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Posts from the ‘Plant Genetics’ Category

How to analyze soil moisture data

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You’ve buried soil water content and water potential sensors in the ground, installed an ATMOS 41 in the field, and set up your ZL6 data logger. Your network of instruments has been collecting data for days, weeks, or even all season. Now what? Performing soil moisture data analysis for your research location is one thing. Knowing how to extrapolate meaningful inferences and conclusions to understand what is happening and troubleshoot issues is completely different.

Farm field
Learn how to identify and understand behavior of soil moisture sensors in different soil types

In this article, we will step through multiple data sets to understand how soil water content, soil temperature, soil water potential, and atmospheric measurements can be used to discover the meaning behind the traces. Within this article you will learn how to identify the following events in your data:

  • Behavior of soil moisture sensors in different soil types
  • Infiltration
  • Flooding
  • Soil cracking
  • Freezing
  • Spatial variability
  • Temperature effects
  • Diurnal patterns due to hydraulic redistribution
  • Broken sensors
  • Installation problems

Each example will be represented by a graph. It is not necessary to understand every aspect of information within these graphs. Each one is used as an illustration of common soil moisture data patterns you might run into and how to extrapolate the most useful information possible from the patterns seen. Each graph will have a box in the upper right-hand side corner with the soil type and crop type so you have a better understanding of the variables at play.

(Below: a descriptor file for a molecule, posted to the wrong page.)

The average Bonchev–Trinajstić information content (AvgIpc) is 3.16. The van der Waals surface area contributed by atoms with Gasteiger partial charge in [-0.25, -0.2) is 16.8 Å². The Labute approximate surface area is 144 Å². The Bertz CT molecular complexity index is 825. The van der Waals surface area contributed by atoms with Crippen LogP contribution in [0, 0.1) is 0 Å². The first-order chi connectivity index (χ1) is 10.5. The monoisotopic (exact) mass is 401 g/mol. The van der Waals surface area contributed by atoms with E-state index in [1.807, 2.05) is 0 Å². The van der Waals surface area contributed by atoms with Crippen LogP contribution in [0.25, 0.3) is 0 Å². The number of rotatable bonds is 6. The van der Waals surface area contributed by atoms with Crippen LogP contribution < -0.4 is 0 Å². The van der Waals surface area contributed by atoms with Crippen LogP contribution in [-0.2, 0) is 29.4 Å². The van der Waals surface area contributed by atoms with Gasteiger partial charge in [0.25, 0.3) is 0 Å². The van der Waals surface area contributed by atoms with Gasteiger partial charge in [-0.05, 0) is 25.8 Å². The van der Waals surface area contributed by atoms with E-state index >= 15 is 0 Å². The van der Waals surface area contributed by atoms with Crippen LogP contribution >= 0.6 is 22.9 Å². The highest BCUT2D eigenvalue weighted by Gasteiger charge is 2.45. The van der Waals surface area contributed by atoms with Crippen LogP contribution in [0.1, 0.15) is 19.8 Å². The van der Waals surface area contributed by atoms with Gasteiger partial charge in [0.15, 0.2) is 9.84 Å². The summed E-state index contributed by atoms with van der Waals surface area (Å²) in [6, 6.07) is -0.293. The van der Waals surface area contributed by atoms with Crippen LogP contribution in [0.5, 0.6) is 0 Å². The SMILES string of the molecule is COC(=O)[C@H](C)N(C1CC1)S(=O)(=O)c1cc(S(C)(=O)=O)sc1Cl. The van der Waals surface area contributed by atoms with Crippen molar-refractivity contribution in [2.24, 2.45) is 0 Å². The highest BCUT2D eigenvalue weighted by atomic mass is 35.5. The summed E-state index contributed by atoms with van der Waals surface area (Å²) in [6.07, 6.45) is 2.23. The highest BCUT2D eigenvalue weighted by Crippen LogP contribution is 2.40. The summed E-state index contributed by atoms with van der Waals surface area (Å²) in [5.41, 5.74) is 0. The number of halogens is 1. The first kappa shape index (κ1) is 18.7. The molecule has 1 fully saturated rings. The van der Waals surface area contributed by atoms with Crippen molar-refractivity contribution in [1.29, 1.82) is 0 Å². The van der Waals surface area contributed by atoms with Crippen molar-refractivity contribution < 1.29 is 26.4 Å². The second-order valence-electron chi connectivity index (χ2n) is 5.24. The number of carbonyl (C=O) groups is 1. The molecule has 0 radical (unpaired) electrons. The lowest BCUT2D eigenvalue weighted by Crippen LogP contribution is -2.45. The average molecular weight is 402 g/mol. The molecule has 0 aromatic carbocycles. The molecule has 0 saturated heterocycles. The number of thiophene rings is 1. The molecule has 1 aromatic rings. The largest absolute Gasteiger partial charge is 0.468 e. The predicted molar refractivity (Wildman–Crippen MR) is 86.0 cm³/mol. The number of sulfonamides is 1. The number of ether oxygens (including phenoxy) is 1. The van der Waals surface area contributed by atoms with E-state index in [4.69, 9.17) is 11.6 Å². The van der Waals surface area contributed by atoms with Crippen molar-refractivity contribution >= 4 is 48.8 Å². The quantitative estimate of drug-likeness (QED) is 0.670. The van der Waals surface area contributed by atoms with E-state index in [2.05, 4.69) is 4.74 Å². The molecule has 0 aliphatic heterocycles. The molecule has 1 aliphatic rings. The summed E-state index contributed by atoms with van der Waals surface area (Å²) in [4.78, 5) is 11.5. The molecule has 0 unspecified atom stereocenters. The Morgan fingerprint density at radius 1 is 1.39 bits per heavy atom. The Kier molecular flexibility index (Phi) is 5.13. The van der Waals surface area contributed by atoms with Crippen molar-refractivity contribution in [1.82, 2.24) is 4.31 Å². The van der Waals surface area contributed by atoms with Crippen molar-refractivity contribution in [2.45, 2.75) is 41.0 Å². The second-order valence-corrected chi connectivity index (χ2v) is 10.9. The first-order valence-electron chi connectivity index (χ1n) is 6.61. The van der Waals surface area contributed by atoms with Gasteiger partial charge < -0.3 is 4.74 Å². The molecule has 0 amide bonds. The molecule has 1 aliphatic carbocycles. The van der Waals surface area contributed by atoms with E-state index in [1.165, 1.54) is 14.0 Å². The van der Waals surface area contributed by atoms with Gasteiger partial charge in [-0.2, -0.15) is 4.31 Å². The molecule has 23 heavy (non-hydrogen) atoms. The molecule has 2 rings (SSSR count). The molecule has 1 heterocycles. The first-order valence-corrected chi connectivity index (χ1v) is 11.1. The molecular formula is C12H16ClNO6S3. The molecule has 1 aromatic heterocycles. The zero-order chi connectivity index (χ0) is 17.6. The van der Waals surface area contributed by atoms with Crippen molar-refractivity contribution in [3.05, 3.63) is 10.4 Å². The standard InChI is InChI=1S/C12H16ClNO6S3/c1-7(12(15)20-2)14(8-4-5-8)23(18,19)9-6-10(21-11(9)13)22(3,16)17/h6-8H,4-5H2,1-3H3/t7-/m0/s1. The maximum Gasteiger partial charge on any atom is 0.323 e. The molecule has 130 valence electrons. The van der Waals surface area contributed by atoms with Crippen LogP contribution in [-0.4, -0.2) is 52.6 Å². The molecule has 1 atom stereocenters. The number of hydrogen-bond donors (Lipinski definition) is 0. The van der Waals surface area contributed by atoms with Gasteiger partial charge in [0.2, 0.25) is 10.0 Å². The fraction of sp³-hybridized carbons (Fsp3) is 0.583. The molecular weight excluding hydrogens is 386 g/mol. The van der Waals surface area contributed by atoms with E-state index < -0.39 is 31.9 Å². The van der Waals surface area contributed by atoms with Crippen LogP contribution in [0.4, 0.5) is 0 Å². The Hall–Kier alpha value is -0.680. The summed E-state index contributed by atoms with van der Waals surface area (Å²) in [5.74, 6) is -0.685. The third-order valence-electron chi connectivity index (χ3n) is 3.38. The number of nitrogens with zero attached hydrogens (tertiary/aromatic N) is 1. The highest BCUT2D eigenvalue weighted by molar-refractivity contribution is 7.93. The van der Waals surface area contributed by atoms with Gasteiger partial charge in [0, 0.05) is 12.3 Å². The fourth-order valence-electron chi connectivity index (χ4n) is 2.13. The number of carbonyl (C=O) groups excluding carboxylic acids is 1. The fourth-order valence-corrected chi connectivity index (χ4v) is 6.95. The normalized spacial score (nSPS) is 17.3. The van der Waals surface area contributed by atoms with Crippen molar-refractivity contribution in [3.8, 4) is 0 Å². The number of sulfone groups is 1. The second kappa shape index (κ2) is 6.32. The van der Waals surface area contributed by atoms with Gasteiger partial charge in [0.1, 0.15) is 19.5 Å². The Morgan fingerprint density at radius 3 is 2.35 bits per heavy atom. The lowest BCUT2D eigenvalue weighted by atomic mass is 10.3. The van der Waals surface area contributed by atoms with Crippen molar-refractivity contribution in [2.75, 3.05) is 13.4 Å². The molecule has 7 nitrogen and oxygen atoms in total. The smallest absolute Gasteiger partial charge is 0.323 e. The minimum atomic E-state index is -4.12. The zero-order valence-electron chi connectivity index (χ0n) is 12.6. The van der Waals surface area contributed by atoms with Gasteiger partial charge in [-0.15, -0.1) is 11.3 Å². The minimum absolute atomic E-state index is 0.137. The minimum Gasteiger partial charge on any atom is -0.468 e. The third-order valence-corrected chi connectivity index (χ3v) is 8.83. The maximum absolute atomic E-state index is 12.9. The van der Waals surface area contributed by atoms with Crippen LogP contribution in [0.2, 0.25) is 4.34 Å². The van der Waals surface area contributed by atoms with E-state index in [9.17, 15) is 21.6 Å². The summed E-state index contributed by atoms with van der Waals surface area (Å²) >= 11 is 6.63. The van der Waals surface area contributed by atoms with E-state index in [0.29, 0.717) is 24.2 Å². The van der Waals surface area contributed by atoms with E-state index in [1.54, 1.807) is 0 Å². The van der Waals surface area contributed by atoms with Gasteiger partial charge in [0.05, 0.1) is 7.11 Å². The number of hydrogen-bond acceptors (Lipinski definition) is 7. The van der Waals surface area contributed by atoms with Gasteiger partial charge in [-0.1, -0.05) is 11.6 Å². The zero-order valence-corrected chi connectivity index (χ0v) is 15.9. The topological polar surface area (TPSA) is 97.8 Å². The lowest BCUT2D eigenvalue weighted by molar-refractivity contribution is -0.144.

All of the data provided was collected by data loggers, such as our ZL6 series, and uploaded to ZENTRA Cloud for remote viewing at the convenience of the user. All data sets are either from METER’s own instrumentation or are supplied by the data owner and are included with their permission.

A photograph of a ZL6 next to a tablet showing ZENTRA Cloud data
Figure 1. ZL6 Basic data logger with data collected and stored within the ZENTRA Cloud platform
Effects of soil types
A graph showing water content and water potential measurements for a turf grass in loamy sand in wet conditions
Figure 2. Water content and water potential measurements for a turf grass in loamy sand in wet conditions

In Figure 2 we see the data from an engineered loamy sand with a cover crop of turf grass. Our goal when executing our experiments in this example was to improve irrigation in turf grass. This grass had a fairly shallow root zone, the middle of which was about six cm deep and the bottom at about 10 cm. Over time, this example showed first relatively wet conditions to start through June and July, a fixed drying period condition in July and August, and drying until the cessation of water uptake in August and September.

This graph shows two soil moisture data types: volumetric water content on the left y-axis and matric potential, or water potential, on the right y-axis. Time is on the x-axis ranging from early summer to the start of fall. To understand what these data clusters can tell us, we must look at each data set individually.